Loïc: The Coperni show with the spray-on dress was a real moment, too.
Eugénie: It was a moment, but then the moment eclipsed the clothes. I don’t remember any other clothes before Bella’s dress. And I wear their clothes; I can actually afford them.

And Courrèges.
Loïc: Oh yes, the Courrèges show was excellent, with those huge sonic booms!

Last summer, in the Bois de Vincennes?
Loïc: He did it three times, the swine! It was so early in the morning, I literally jumped out of my skin. Then when he did the one with the hourglass, the sand pouring down, that one made me so sad; I was so depressed.
Eugénie: Why?
Loïc: I just saw all these young women walking around this sandy hole, and I could only think about death, and deaths in my family and how these beautiful girls were going to die and how fashion is just going around and around in circles. And it’s the DNA of the house, he said, we are going around in circles; it’s Courrèges, we can’t move away from that. That show traumatized me. It was beautiful, but it was traumatizing. Virgil’s first for Vuitton really affected me, too. We really only got to see such a small percentage of what he could do.

We’ve lost a lot of major designers over the last few years. If we think about 2013, we still had Vivienne Westwood, Karl Lagerfeld, Alber Elbaz, Sonia Rykiel, Thierry Mugler, Azzedine Alaïa.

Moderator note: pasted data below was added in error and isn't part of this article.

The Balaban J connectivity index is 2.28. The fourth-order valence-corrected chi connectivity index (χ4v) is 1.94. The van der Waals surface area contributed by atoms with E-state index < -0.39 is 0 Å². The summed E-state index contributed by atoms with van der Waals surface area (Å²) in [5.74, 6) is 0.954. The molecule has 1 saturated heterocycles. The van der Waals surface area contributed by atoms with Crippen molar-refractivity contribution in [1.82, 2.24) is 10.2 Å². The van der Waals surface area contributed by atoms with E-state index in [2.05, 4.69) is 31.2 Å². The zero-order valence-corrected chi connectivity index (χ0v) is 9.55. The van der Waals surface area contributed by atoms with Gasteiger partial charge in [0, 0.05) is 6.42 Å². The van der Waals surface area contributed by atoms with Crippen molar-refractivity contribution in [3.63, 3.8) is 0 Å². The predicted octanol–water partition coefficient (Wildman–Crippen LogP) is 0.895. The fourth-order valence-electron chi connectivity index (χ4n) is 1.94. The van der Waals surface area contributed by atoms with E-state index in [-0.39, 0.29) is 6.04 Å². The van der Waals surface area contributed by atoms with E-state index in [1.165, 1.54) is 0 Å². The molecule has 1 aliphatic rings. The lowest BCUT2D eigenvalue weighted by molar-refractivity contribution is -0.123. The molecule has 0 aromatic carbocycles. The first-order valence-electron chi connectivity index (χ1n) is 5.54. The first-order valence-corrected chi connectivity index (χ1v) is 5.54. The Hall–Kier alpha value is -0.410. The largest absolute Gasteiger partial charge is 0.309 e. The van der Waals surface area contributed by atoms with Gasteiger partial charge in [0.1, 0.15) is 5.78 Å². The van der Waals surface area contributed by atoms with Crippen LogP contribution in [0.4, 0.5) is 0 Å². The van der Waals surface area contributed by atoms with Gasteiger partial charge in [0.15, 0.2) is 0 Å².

Loïc: I was really affected by the passing of Sonia Rykiel. For me, she really embodied Paris fashion and the Parisienne. That mischievousness. She was politically aware, too.
Eugénie: It really was ready-to-wear in the sense that it was so easy to wear. You could really wear it. One thing that’s rather beautiful after her death was the inauguration of the street in the seventh arrondissement, Allée Sonia Rykiel. On Boulevard Raspail.
Loïc: And Virgil, can you imagine?

What are your feelings about the idea of houses that have been taken over since the designers died or retired. It’s a completely different scenario – I don’t think it’s the same as Pharrell taking over at Vuitton – and that is going to happen a lot more in the future.